Immigration matters less in London but Ukip factor still counts

Nigel Farage and his Home Counties golf club saloon bar tendency won’t win a single Commons seat in the capital next month.

They won only 12 out of 1,850 at last year’s borough elections, and those were in places some people think are really part of Essex or Kent (including quite a lot of those who live in them). Farage has admitted that Ukip has its hands full cutting through in a city where 37% of inhabitants were born outside the UK. No wonder a chap can’t find a place there to park his Jag. Well, it’s commonsense...

As last night’s leaders’ debate underlined, Farage really has only one club in his bag and that’s to blame immigrants for everything. This limits his party’s appeal for a metropolitan population of which 54% think immigration has been good for the national economy compared with just 28% across the rest of the country, according to last year’s Social Attitudes survey. But that doesn’t mean our man downing a pint of Old Colonial in the 19th Hole is irrelevant inside the global city.

The polls show that immigration is less of a concern for London voters than it is for those everywhere else in the UK, but it’s still right up there: third on the list after the economy and the National Health Service according to a recent ComRes survey. The issue shows even housing, the hot London topic of the day, a clean pair of heels. In terms of Londoners’ voting intentions, Ukip itself is running third, a whisker ahead of or level with the Lib Dems and clear of the Greens. It’s only scoring 8% or 9% but that’s only a point or two less than in the UK as a whole, and those voters could make an important difference to how the two big parties fare.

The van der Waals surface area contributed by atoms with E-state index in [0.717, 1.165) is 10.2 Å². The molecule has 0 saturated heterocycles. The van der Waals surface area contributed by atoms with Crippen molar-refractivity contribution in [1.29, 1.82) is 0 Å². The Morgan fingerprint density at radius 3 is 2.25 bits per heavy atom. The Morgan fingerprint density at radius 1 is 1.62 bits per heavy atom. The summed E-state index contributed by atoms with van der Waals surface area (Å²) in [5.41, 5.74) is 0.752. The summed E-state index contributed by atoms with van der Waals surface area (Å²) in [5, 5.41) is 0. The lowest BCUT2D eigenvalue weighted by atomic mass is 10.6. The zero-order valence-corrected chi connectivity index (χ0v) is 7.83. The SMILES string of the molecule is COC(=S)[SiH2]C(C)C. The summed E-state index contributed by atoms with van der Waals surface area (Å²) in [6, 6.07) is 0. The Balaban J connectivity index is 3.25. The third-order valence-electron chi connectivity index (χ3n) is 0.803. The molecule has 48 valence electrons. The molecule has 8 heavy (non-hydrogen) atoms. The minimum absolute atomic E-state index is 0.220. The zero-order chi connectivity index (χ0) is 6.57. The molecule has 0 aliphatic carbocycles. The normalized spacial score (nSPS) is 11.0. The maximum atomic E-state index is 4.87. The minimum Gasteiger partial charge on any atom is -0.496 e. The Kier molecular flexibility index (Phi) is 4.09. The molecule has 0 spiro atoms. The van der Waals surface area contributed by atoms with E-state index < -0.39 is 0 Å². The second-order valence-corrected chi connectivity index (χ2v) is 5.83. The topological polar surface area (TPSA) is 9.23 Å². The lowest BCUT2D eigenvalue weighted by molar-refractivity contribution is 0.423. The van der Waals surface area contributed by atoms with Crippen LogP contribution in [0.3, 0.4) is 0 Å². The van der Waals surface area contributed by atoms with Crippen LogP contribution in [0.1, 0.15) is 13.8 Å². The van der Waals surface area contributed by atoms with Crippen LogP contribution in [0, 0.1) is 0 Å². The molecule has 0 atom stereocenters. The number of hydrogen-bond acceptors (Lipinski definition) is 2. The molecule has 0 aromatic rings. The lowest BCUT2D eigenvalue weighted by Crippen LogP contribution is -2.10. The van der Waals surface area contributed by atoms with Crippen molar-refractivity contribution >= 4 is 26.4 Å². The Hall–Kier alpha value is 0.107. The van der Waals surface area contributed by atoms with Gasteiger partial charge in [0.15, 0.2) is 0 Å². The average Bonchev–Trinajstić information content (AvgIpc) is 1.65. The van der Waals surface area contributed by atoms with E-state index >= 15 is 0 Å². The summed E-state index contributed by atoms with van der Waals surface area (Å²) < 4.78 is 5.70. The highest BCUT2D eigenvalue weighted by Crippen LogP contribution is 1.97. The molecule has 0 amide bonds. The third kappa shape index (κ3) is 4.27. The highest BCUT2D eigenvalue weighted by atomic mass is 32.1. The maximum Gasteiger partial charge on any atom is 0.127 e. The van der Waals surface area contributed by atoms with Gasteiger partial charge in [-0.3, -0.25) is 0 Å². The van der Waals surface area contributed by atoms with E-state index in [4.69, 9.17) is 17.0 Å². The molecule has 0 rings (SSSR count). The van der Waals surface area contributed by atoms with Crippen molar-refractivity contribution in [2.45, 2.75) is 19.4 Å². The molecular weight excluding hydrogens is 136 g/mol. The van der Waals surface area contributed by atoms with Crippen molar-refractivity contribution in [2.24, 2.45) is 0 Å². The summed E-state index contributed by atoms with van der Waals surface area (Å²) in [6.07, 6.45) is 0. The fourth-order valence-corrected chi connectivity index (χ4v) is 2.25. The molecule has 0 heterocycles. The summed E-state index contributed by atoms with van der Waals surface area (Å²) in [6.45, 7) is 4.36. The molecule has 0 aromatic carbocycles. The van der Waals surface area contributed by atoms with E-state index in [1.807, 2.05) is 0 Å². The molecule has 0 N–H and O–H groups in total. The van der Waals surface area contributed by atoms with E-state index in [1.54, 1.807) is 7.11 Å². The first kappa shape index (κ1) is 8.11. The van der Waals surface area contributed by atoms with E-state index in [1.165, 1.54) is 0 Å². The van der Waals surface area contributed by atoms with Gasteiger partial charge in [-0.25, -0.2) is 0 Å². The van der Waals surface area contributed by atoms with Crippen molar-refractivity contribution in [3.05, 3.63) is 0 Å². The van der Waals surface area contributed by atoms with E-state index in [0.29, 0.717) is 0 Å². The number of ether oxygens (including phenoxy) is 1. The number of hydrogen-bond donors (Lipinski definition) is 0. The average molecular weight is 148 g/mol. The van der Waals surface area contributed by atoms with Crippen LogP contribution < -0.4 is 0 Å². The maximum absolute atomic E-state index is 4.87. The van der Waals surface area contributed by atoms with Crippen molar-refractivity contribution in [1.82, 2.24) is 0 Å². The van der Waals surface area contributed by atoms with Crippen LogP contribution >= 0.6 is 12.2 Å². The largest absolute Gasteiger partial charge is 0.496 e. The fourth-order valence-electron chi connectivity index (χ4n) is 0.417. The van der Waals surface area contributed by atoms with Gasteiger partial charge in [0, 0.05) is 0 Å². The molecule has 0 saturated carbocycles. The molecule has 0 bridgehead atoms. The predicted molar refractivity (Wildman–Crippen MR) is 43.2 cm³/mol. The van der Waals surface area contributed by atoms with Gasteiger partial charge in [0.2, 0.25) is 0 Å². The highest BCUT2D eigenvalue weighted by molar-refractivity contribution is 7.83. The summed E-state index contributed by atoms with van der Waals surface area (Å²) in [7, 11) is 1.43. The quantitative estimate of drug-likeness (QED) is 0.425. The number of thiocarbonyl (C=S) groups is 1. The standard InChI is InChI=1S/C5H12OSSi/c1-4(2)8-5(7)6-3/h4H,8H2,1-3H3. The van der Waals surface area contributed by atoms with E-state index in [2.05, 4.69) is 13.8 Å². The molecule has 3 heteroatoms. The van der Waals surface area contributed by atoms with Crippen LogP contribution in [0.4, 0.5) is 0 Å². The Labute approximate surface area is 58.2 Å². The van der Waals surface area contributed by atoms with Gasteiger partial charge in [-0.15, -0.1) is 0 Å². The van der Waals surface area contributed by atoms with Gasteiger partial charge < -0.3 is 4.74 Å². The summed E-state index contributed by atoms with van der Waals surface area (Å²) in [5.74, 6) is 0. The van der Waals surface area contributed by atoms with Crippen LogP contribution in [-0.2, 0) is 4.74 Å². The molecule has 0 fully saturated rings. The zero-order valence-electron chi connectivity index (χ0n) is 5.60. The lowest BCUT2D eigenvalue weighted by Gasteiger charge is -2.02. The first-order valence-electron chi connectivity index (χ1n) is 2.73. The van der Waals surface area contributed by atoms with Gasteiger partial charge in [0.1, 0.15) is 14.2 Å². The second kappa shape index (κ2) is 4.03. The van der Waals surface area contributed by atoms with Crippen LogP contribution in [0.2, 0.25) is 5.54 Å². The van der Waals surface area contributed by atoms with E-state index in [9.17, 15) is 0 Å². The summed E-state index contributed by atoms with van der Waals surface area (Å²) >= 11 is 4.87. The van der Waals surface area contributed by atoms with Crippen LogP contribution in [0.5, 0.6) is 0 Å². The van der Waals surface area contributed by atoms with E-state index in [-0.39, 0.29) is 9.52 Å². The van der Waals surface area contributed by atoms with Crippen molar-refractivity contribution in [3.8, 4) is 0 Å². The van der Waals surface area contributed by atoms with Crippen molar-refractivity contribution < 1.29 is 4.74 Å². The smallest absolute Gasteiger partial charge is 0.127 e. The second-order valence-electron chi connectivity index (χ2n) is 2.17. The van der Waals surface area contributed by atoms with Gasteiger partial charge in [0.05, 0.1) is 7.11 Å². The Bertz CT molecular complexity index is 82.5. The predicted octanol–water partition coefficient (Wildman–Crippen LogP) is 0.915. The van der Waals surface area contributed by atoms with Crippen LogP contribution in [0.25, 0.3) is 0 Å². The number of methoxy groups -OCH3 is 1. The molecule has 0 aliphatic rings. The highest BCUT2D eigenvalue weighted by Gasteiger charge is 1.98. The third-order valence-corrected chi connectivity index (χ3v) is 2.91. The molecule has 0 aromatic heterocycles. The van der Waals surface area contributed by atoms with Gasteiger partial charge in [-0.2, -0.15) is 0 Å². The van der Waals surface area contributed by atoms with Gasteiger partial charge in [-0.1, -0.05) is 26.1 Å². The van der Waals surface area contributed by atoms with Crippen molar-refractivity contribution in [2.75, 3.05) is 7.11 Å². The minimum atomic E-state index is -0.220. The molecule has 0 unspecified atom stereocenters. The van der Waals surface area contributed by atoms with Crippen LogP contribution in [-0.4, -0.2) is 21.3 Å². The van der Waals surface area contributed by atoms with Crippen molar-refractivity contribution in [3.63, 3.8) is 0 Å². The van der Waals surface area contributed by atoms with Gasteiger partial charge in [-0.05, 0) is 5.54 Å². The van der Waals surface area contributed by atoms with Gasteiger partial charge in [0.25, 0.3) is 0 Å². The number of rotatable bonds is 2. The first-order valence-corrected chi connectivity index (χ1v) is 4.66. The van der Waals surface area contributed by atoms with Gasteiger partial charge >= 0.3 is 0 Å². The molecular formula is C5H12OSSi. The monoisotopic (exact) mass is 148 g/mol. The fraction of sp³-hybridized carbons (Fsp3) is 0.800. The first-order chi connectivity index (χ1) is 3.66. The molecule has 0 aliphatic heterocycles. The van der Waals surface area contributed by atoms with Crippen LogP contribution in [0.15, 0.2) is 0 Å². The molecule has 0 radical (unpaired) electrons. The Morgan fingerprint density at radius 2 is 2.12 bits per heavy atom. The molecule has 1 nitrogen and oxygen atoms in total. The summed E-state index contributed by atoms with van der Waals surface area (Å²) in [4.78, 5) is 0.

London’s Conservative candidates are on course to suffer most. Unlike in, say, Rotherham, Ukip in the capital mostly appeals to people who supported the Tories in 2010: 12%, or roughly one in eight, of those Londoners who told ComRes they’ll vote for Farage’s party on May 7 voted Conservative last time, compared with almost none who went for Labour (see page 20 of the ComRes findings).

The detailed data points to why the Tories in London are more susceptible to Ukip. Twice as many Conservatives supporters than Labour ones - 45% compared to 21% - named immigration as an important factor in deciding who they’ll vote for (page 24). In addition, there are the usual findings about immigration being more of a concern for older voters than younger ones - Ukip draws most of its strength from the “grey vote” - and white ones (page 22).

It’s not an issue only for white voters in London: a notable 26% of those who said immigration was an important consideration for them were non-white, although, as a ComRes researcher pointed out, saying it’s important isn’t necessarily the same thing as wanting less of it. Whatever, it’s hard to imagine droves of the capital’s BAME electors embracing the Kippers. It’s the number of “natural” Tories who do so on polling day that will matter most. Every time Farage lands a blow on David Cameron, Labour in London gains.

Powered by article was written by Dave Hill, for on Friday 3rd April 2015 07.04 Europe/ © Guardian News and Media Limited 2010